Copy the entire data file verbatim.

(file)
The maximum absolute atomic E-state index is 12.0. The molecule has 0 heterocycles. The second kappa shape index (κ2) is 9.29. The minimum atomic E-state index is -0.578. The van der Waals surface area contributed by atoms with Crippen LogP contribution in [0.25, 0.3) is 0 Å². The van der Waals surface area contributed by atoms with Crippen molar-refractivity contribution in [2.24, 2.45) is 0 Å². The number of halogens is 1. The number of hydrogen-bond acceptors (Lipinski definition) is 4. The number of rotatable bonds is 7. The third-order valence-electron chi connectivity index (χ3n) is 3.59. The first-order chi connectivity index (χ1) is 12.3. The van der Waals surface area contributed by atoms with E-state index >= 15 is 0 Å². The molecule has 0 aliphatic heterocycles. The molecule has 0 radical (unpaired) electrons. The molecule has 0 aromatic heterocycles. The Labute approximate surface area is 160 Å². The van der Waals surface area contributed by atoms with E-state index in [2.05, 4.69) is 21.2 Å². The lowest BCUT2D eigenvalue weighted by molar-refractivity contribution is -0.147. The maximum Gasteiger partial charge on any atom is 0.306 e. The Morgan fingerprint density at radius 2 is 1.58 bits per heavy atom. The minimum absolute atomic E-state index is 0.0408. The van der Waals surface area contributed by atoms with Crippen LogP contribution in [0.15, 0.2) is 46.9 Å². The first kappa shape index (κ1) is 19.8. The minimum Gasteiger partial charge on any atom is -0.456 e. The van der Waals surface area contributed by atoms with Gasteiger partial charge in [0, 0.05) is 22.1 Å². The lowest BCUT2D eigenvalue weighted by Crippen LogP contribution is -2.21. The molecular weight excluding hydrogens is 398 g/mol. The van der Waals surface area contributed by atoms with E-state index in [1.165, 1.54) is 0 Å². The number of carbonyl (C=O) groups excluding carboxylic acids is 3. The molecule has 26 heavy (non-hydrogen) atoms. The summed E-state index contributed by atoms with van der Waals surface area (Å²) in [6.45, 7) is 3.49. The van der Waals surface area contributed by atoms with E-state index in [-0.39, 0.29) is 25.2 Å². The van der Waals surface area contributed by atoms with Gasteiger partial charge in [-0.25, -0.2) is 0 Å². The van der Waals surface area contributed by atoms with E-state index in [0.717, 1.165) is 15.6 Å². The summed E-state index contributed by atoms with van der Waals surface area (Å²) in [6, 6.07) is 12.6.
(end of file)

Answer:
The maximum absolute atomic E-state index is 12.0. The molecule has 0 heterocycles. The second kappa shape index (κ2) is 9.29. The minimum atomic E-state index is -0.578. The van der Waals surface area contributed by atoms with Crippen LogP contribution in [0.25, 0.3) is 0 Å². The van der Waals surface area contributed by atoms with Crippen molar-refractivity contribution in [2.24, 2.45) is 0 Å². The number of halogens is 1. The number of hydrogen-bond acceptors (Lipinski definition) is 4. The number of rotatable bonds is 7. The third-order valence-electron chi connectivity index (χ3n) is 3.59. The first-order chi connectivity index (χ1) is 12.3. The van der Waals surface area contributed by atoms with E-state index >= 15 is 0 Å². The molecule has 0 aliphatic heterocycles. The molecule has 0 radical (unpaired) electrons. The molecule has 0 aromatic heterocycles. The Labute approximate surface area is 160 Å². The van der Waals surface area contributed by atoms with E-state index in [2.05, 4.69) is 21.2 Å². The lowest BCUT2D eigenvalue weighted by molar-refractivity contribution is -0.147. The maximum Gasteiger partial charge on any atom is 0.306 e. The Morgan fingerprint density at radius 2 is 1.58 bits per heavy atom. The minimum absolute atomic E-state index is 0.0408. The van der Waals surface area contributed by atoms with Crippen LogP contribution in [0.15, 0.2) is 46.9 Å². The first kappa shape index (κ1) is 19.8. The minimum Gasteiger partial charge on any atom is -0.456 e. The van der Waals surface area contributed by atoms with Gasteiger partial charge in [0, 0.05) is 22.1 Å². The lowest BCUT2D eigenvalue weighted by Crippen LogP contribution is -2.21. The molecular weight excluding hydrogens is 398 g/mol. The van der Waals surface area contributed by atoms with E-state index in [1.165, 1.54) is 0 Å². The number of carbonyl (C=O) groups excluding carboxylic acids is 3. The molecule has 26 heavy (non-hydrogen) atoms. The summed E-state index contributed by atoms with van der Waals surface area (Å²) in [6.45, 7) is 3.49. The van der Waals surface area contributed by atoms with E-state index in [-0.39, 0.29) is 25.2 Å². The van der Waals surface area contributed by atoms with Gasteiger partial charge in [-0.25, -0.2) is 0 Å². The van der Waals surface area contributed by atoms with E-state index in [0.717, 1.165) is 15.6 Å². The summed E-state index contributed by atoms with van der Waals surface area (Å²) in [6, 6.07) is 12.6.